1. Olah, Andras RN, MSN
  2. Betlehem, Jozsef RN, MSN, PhD
  3. Muller, Agnes MSc
  4. Jozsa, Rita MD, PhD

Article Content

We read the excellent review from Owens,1 where the author summarized the most important factors, consequences, and prevention opportunities of sleep loss and fatigue in healthcare professionals. We would like to highlight the further opportunities and limits of examinations concerning the effects of shift work and the important role of using the animal experimental model processed by our research group.


In the last decades, more and more research teams have focused on the examination of the health status of shift workers. A number of studies point out that there is a close relationship between shift work and mood disorders and/or psychosomatic diseases. The most frequent is the development of sleep abnormalities and indisposition,2 but certain studies discovered a relationship between sleeploss and gastrointestinal disorders, diseases of the heart-circulatory system, malignant tumors, the disorders of melatonin secretion caused by night work, and the increased risk of breast cancer development.3 Other researchers have reported elongated menstrual cycle caused by work stress and shortened menstrual cycle caused by rotating shift order. A higher risk of premature birth in case of shift work is also reported.4,5


We agree with the statement of the author that strategies unique to the healthcare professions must continue to be developed and tested, but it is technically easier and most effective to set up such groups in animal experimental models (suitable for modeling of different work schedules) where it is possible to determine the changes in the rhythms by following the rhythm parameters in long-term MESOR (midline estimating statistic of rhythm), amplitude (the extent of the higher and lower results alteration in cycles), and acrophase (the highest result within the period). Besides the changes in hormonal and other parameters among animal experimental model circumstances, the changes in the general state of health could be well analyzed and conclusions concerning humans could be made.6


We think it is important to emphasize that apart from the number of the daily working hours it is also important to examine how long the 8 to 12 hours shift repeats in the case of shift work in different parts of a day before the change is coming. Beside these factors the number and the ratio of working and rest days following each other contribute significantly to the adaptation or disorder of circadian rhythms.


Our research group worked out an animal experimental model of examining the long-term ultradian and infradian rhythms. The difficulties in examining the rhythm parameters are that at least 6 samplings are needed every 4 hours during 24 hours and staying awake during the nights in case of several weeks' observation is technically difficult to carry out. Making use of this animal experiment, the sampling could be successful with keeping the animals in 2 opposite lighting regimens, which means the whole daily profile could be covered during office hours (3 times a day, in every 4 hours) sampling without sampling during the night. After the adaptation of the animals to the opposite lighting regimens (1-month synchronization) we discovered 180[degrees] (12 hours) displacement of animals kept in daylight (eg, sampling at 8 AM from animals kept in daylight, the sample from animals kept in dark and light is like we sampled at 8 PM.7-9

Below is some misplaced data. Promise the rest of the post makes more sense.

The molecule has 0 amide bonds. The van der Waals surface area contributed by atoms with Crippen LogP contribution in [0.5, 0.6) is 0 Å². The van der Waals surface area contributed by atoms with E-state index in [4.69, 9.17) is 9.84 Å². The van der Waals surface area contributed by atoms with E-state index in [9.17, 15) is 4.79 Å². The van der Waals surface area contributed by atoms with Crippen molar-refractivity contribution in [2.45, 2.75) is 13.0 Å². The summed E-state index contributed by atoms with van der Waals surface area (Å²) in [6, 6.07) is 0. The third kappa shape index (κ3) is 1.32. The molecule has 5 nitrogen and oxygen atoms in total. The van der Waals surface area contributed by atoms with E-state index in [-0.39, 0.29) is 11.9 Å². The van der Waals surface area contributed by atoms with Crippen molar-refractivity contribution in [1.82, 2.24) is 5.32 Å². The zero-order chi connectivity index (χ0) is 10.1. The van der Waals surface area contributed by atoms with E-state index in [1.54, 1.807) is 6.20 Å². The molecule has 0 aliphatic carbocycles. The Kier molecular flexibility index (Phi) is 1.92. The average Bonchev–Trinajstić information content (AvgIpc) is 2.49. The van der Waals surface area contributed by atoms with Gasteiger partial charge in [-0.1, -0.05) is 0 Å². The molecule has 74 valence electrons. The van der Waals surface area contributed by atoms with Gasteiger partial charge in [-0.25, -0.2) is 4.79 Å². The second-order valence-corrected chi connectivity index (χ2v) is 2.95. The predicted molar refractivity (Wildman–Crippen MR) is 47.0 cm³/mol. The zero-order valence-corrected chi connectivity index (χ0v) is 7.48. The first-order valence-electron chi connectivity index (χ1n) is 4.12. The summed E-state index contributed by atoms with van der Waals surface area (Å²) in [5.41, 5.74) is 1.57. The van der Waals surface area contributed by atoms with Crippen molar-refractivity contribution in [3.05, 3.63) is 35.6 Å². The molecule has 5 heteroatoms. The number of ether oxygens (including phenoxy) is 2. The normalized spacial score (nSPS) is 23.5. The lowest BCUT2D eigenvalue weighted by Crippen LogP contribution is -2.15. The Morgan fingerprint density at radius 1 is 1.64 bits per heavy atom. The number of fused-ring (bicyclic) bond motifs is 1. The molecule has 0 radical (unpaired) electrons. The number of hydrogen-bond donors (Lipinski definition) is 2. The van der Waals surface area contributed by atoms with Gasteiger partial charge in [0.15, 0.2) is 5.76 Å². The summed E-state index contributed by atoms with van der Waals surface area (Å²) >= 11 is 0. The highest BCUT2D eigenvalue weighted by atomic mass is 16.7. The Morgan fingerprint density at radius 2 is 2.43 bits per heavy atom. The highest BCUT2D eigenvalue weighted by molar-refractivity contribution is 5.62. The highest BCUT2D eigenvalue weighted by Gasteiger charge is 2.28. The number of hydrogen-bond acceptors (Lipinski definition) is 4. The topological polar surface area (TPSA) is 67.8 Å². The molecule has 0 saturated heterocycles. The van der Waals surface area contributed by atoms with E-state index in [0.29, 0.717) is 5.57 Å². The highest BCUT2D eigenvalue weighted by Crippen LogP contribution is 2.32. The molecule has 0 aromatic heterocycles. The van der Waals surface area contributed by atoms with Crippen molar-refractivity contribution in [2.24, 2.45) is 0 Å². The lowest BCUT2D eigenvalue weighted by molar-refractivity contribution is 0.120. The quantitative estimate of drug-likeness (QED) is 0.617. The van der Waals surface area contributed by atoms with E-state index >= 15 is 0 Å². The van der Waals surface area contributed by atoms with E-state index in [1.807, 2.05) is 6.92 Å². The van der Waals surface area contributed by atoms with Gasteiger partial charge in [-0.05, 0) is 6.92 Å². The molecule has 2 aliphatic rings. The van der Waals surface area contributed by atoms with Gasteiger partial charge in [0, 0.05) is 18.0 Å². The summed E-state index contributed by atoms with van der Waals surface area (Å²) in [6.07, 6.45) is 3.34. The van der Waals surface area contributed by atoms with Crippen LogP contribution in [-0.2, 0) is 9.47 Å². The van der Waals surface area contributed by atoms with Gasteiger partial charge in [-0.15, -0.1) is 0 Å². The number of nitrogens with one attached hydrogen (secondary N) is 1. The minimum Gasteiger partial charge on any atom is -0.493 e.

In our opinion it is important not only to examine what kind of effects could occur in relation to the entire health status in shift work but also to examine the different kinds of shifts. All these are important because the continuous night or day work during the 8 or 12 hours' long shift indicates quite different risk factors. Besides this, in what order the working and rest days follow each other in case of continuous night work could also have a significant effect because depending on this the adaptation of the biological rhythms with new connections and then the regulation or complete overturn could also occur.


Of course these questions could be answered within the frame of long-range follow-up studies, however, these human studies are difficult because of different factors, such as the unsystematic shifts caused by labor shortage, overtime, and colleagues working in different profile units, the limited possibility of setting up methodologically suitable samples, unavoidable disturbing factors raised from the other effects on the sample as well as the problems connected to the implementation of examining certain parameters with repeated-and often invasive intervention-sampling.


Andras Olah, RN, MSN


Senior Lecturer, Institute of Nursing and Patient Care, Faculty of Health Sciences, University of Pecs, Hungary


Jozsef Betlehem, RN, MSN, PhD


Associate Professor, Institute of Nursing and Patient Care, Faculty of Health Sciences, University of Pecs, Hungary


Agnes Muller, MSc


Assistant Lecturer, Institute of Public Health, Recreation, and Health Promotion, Faculty of Health Sciences, University of Pecs, Hungary


Rita Jozsa, MD, PhD


Associate Professor, Department of Anatomy, Medical School, University of Pecs, Hungary




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